Basic Refrigeration Cycle with chiller and AC

Basic Refrigeration Cycle

Basic Refrigeration Cycle with chiller and AC:-

all right let’s take a look at this basic refrigeration cycle of our mechanical.  refrigeration will have four basic components compressor, condenser, evaporator, and expansion. the compressor creates the high and low sides of the system and moves refrigerant through the system. the condenser rejects heat. metering device(expansion) acts as a dividing point in the system creating the high and low pressure sides. the evaporator absorbs heat from the medium to be cooled refrigerant. the compressor as a highly superheated vapor, it immediately begins to reject heat until it condenses in the condenser. it rejects heat condenses into a liquid and then takes on subcooling and enters the metering device(expansion) as a subcooled liquid. it leaves the metering device (expansion) as 75% liquid and 25% vapor. It enters the evaporator absorbs heat and boils to a vapor. it leaves the evaporator as a cold superheated vapor. then it enters the compressor as a superheated vapor absorbs heat from the motor windings is compressed by the piston and again enters the discharge line to go through the refrigeration cycle. again refrigerant leaves the compressor as a highly superheated gas it immediately begins to reject sensible heat and then the condenser continues to reject heat. they reject sensible heat and then about the midpoint in the condenser some of the refrigerant vapor begins to condense into a liquid at this point. it is rejecting latent heat. latent heat is heat that’s rejected during the change of state near the end of the condenser. we have a 100% liquid and it rejects sensible heat as it leaves the condenser. we can measure this sensible heat and tell how much sensible heat. we have rejected by taking a sub-cooling of reading.

the refrigerant enters the metering device as a sub-cooled liquid it leaves the metering device as a 75% liquid and a 25% vapor. it immediately begins to bowl, it boils rejecting latent heat. this is the heat that’s rejected during the change of state and it absorbs heating. it absorbs heat and begins to become less liquid and then at a point approximately 90 percent of the way through the evaporator. it begins to become a pure vapor it now begins to take on super heat. that is a sensible heat above the evaporation point. it leaves the evaporator as a superheated vapor enters the compressor shell. it absorbs heat from the motor windings it absorbs heat from the crank the piston the metal parts inside of the compressor. then only on the downstroke, this superheated vapor is drawn into the piston cylinder and on the upstroke, it absorbs the heat of compression. the heat of compression is it squeezes the molecules so tight that the friction generates heat and it leaves through the discharge valve as a highly superheated vapor now. let’s add some numbers to this before I can add some numbers to this process.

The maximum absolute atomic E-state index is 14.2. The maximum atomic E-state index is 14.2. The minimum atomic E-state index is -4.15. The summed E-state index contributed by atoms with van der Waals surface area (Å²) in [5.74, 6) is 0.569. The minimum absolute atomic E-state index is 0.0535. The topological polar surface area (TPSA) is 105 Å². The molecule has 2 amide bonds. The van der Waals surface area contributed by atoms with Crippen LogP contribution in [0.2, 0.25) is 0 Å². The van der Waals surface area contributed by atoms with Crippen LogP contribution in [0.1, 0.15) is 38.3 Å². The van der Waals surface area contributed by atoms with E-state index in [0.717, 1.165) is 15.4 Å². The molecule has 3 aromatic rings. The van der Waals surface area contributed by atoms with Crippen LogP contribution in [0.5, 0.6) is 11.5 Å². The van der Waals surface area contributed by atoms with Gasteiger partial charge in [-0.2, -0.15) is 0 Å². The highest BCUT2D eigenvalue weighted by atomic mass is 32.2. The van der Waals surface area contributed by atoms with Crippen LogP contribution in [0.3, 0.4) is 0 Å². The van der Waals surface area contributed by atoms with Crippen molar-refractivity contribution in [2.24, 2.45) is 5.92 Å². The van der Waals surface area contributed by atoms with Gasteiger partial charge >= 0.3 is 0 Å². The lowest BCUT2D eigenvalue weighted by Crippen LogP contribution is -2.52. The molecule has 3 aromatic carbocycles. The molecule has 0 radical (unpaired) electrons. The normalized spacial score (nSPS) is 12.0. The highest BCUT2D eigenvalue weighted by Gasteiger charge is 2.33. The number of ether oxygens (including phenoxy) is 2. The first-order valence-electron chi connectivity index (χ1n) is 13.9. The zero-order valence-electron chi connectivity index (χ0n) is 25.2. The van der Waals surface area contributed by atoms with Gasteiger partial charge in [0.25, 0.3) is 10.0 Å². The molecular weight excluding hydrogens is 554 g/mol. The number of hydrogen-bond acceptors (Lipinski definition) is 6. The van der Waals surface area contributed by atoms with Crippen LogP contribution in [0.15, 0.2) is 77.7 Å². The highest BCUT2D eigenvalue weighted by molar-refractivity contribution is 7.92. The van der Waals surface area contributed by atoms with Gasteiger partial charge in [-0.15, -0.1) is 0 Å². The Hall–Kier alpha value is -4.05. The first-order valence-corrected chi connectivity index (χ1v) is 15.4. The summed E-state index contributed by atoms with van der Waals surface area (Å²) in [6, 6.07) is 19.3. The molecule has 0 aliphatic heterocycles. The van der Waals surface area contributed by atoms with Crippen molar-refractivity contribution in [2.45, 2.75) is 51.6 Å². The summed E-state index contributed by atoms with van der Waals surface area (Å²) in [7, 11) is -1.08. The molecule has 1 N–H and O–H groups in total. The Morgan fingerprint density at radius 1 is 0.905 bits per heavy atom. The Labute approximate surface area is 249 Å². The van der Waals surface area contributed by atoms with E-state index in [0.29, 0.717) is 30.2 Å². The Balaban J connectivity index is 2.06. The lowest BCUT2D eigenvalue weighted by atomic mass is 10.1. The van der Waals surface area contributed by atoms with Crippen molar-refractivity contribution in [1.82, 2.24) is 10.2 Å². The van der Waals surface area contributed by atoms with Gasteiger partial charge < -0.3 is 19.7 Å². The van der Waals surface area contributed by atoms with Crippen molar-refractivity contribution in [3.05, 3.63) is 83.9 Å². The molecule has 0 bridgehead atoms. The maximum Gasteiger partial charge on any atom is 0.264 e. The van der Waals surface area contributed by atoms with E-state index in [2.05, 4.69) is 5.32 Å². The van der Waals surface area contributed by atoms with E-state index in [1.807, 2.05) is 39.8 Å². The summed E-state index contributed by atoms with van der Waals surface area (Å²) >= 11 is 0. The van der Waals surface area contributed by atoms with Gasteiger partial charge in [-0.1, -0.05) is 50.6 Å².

we have to determine what type of refrigerant.  we have the outdoor and indoor ambient temperatures and the seer rating of the piece of refrigeration equipment. we’re working with in this example I want to use r22 with an outdoor temperature of 95 degrees Fahrenheit, and an indoor temperature of 75 degrees Fahrenheit at fifty-five percent relative humidity and we’re going to be using a 10 seer efficiency rating so let’s start back up here again on a 95-degree day refrigerant would be leaving our compressor at approximately 210 degrees Fahrenheit. it immediately begins to reject heat it leaves the compressor. through the discharge line and enters the top of the condenser all along the way it’s rejecting sensible heat. see there’s no change of state taking place it’s a highly superheated vapor it leaves it at 210 degrees and it immediately begins to reject Heat. we have 210 degrees rejecting into a 95 degree. we can readily reject Heat it rejects heat 200 195 190 180 and it continues to reject heat until about halfway through the condenser it rejects heat down to a hundred and twenty-five degrees This is going to be our saturation point this is the point at which some of the refrigerant vapor begins to change into a liquid.  for a  system on a 95 degree, we can determine this number by adding 30 degrees to the outdoor ambient temperature our refrigerant will begin to condense back into a liquid at 125 degrees. this will have a corresponding high side pressure of 278 psi guarantee. that’s a guarantee it’s the pressure-temperature relationship. when we have a change of state taking place, we will have a course top bonding pressure to relate to it so, when I put my gages own if this system is operating correctly my high side gauge on a 95-degree day with a  system would read 278 psi G as we go through the system we now begin to reject latent heat latent heat is heat that is rejected or absorbed during the change of state.

Basic Refrigeration Cycle
Basic Refrigeration Cycle